However, regardless of theological clarifications about the meaning of redemption from sin, the fact of human suffering persists with its many heartaches and questions. In the face of so much suffering, particularly on the part of good people and even little children, one must raise the question of God's goodness.
This present approach to the mystery of redemption from suffering and sin focuses on the even greater mystery of God's call to friendship, to an intimate sharing of life in time and in eternity. (Pages11-12)
In the Mystery of Christ and the Church
The history of the Church's social teaching portrays a remarkÂ¬able development of awareness regarding Christian involvement in the ongoing struggle to bring about situations of justice and peace in this world. True to the witness of Jesus in his constant, active concern for those who were suffering in any way, the early Christian community not only continued the ministry of Jesus in freeing people from ignorance and in healing the sick, but also began to find ways to take care of the material needs of the poor (cf. Ac 2:47; 4:32-35). Centuries of Christian life witness to more and more organized efforts to take care of the sick, the orphan, the ignorant, the elderly, etc. through the Church's hospitals, orphanages, schools and social services of all kinds. It is important to see all of these efforts as part of the ongoing redemptive mission of Jesus. It is also important to realize that all of the daily efforts of women and men in the workplace and in the home contribute to the ongoing work of redemption whenever and wherever compassionate love and care for others is manifest. However, in the twentieth century, in response to the enormity of human suffering, the Church in official teachings has emphasized ministries more directly involved with eradicating the causes of so much human misery. These are the ministries of justice and peace, ministries focused on bringing about systemic change. While such new ministries of justice and peace are developing, the Church also continues the centuries-old efforts at alleviating and healing human hurts of all kinds. (Page 92)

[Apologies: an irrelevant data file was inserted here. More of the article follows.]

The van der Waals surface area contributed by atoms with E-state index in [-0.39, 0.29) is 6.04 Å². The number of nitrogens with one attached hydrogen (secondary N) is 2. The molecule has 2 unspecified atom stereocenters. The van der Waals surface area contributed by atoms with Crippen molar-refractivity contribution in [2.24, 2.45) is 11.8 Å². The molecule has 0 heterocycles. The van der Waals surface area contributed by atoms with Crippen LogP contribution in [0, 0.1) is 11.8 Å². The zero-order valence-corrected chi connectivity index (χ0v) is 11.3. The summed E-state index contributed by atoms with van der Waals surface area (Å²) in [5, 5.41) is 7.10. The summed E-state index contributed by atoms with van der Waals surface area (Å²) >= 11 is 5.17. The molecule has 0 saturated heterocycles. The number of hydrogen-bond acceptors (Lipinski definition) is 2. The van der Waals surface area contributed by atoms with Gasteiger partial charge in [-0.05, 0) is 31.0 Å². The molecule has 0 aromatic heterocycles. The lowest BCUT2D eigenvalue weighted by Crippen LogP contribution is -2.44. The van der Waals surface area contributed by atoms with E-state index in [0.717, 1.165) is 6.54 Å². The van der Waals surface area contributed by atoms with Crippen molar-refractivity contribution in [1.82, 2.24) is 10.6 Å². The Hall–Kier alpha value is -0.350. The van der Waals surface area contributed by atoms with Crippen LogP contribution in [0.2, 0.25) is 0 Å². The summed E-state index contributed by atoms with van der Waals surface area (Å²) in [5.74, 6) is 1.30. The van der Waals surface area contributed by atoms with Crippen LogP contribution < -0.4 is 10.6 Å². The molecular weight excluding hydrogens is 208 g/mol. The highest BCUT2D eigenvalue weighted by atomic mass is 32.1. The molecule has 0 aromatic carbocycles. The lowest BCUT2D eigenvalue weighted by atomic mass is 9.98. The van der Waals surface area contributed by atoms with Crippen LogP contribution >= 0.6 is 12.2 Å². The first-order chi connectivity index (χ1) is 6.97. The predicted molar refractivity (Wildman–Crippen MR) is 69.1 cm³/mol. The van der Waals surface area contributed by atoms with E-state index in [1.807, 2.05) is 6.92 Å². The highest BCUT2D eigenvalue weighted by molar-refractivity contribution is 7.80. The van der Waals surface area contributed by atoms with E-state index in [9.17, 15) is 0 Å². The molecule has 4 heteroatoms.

Mary according to women.
Jesus the peacemaker.
Restoring our friendship with God.
Stephen A. Schmidt
Dr. Stephen A. Schmidt (Ed.D., Columbia University-Union Theological Seminary) is Professor Emeritus in the Institute of Pastoral Studies at Loyola University, Chicago, IL. He taught for many years at Zion Lutheran School, in Lyons, IL; Concordia Teachers College, in River Forest, IL; Mudelein College in Chicago, and at Loyola University in Chicago.
Robert T. O'Gorman
Dr. Robert T. O'Gorman (Ph.D., University of Notre Dame) is Professor in the Institute of Pastoral Studies at Loyola University, Chicago, IL. He taught for many years at Vianney High School, in Kirkwood, MO; Lt. Louis University Divinity School, St. Thomas Seminary, Denver, CO; Scarritt Graduate School, Nashville, TN; and at Loyola University in Chicago.